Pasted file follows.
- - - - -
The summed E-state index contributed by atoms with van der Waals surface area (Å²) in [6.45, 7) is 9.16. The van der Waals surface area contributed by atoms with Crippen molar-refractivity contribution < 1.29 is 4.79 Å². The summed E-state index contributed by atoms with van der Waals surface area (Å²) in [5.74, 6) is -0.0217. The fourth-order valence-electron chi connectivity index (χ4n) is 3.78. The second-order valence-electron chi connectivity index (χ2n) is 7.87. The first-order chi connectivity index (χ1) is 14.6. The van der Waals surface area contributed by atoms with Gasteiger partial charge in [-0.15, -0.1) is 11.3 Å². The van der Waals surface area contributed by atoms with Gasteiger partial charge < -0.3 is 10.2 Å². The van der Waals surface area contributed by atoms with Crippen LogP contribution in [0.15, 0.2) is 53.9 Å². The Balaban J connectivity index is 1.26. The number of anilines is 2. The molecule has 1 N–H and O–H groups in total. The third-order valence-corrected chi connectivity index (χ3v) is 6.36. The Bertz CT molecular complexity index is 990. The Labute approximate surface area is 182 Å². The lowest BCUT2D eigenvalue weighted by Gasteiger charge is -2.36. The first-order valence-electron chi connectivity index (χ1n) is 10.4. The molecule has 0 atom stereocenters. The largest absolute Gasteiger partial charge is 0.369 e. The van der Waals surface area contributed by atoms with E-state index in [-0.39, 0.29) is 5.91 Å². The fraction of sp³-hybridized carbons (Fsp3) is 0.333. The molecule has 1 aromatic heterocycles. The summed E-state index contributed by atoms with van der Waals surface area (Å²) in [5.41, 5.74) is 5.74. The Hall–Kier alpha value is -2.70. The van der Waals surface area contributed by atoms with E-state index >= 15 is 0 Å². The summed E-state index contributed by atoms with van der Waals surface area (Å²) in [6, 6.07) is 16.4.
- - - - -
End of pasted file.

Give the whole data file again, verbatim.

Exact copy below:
The summed E-state index contributed by atoms with van der Waals surface area (Å²) in [6.45, 7) is 9.16. The van der Waals surface area contributed by atoms with Crippen molar-refractivity contribution < 1.29 is 4.79 Å². The summed E-state index contributed by atoms with van der Waals surface area (Å²) in [5.74, 6) is -0.0217. The fourth-order valence-electron chi connectivity index (χ4n) is 3.78. The second-order valence-electron chi connectivity index (χ2n) is 7.87. The first-order chi connectivity index (χ1) is 14.6. The van der Waals surface area contributed by atoms with Gasteiger partial charge in [-0.15, -0.1) is 11.3 Å². The van der Waals surface area contributed by atoms with Gasteiger partial charge < -0.3 is 10.2 Å². The van der Waals surface area contributed by atoms with Crippen LogP contribution in [0.15, 0.2) is 53.9 Å². The Balaban J connectivity index is 1.26. The number of anilines is 2. The molecule has 1 N–H and O–H groups in total. The third-order valence-corrected chi connectivity index (χ3v) is 6.36. The Bertz CT molecular complexity index is 990. The Labute approximate surface area is 182 Å². The lowest BCUT2D eigenvalue weighted by Gasteiger charge is -2.36. The first-order valence-electron chi connectivity index (χ1n) is 10.4. The molecule has 0 atom stereocenters. The largest absolute Gasteiger partial charge is 0.369 e. The van der Waals surface area contributed by atoms with E-state index in [-0.39, 0.29) is 5.91 Å². The fraction of sp³-hybridized carbons (Fsp3) is 0.333. The molecule has 1 aromatic heterocycles. The summed E-state index contributed by atoms with van der Waals surface area (Å²) in [5.41, 5.74) is 5.74. The Hall–Kier alpha value is -2.70. The van der Waals surface area contributed by atoms with E-state index >= 15 is 0 Å². The summed E-state index contributed by atoms with van der Waals surface area (Å²) in [6, 6.07) is 16.4.